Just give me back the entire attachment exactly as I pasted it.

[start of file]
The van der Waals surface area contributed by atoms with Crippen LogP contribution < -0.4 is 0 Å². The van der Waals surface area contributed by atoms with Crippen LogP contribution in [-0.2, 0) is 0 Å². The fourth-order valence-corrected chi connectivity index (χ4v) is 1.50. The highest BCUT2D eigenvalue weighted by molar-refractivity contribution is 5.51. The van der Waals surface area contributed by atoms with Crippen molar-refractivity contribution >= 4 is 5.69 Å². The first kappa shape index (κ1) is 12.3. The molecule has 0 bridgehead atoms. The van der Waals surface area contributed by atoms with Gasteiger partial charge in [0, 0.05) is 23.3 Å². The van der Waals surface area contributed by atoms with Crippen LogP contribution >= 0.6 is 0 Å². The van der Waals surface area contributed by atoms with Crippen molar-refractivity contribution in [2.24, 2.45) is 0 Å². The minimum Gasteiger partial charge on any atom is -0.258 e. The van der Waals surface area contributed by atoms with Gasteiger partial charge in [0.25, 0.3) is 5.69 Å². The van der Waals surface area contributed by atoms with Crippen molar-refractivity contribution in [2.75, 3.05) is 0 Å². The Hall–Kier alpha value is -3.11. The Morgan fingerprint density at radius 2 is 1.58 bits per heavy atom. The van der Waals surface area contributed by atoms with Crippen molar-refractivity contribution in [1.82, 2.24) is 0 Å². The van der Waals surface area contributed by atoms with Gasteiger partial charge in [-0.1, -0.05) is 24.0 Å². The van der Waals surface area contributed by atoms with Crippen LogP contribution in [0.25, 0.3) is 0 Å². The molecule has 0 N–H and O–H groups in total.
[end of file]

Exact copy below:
The van der Waals surface area contributed by atoms with Crippen LogP contribution < -0.4 is 0 Å². The van der Waals surface area contributed by atoms with Crippen LogP contribution in [-0.2, 0) is 0 Å². The fourth-order valence-corrected chi connectivity index (χ4v) is 1.50. The highest BCUT2D eigenvalue weighted by molar-refractivity contribution is 5.51. The van der Waals surface area contributed by atoms with Crippen molar-refractivity contribution >= 4 is 5.69 Å². The first kappa shape index (κ1) is 12.3. The molecule has 0 bridgehead atoms. The van der Waals surface area contributed by atoms with Gasteiger partial charge in [0, 0.05) is 23.3 Å². The van der Waals surface area contributed by atoms with Crippen LogP contribution >= 0.6 is 0 Å². The van der Waals surface area contributed by atoms with Crippen molar-refractivity contribution in [2.24, 2.45) is 0 Å². The minimum Gasteiger partial charge on any atom is -0.258 e. The van der Waals surface area contributed by atoms with Gasteiger partial charge in [0.25, 0.3) is 5.69 Å². The van der Waals surface area contributed by atoms with Crippen molar-refractivity contribution in [2.75, 3.05) is 0 Å². The Hall–Kier alpha value is -3.11. The Morgan fingerprint density at radius 2 is 1.58 bits per heavy atom. The van der Waals surface area contributed by atoms with Crippen molar-refractivity contribution in [1.82, 2.24) is 0 Å². The van der Waals surface area contributed by atoms with Gasteiger partial charge in [-0.1, -0.05) is 24.0 Å². The van der Waals surface area contributed by atoms with Crippen LogP contribution in [0.25, 0.3) is 0 Å². The molecule has 0 N–H and O–H groups in total.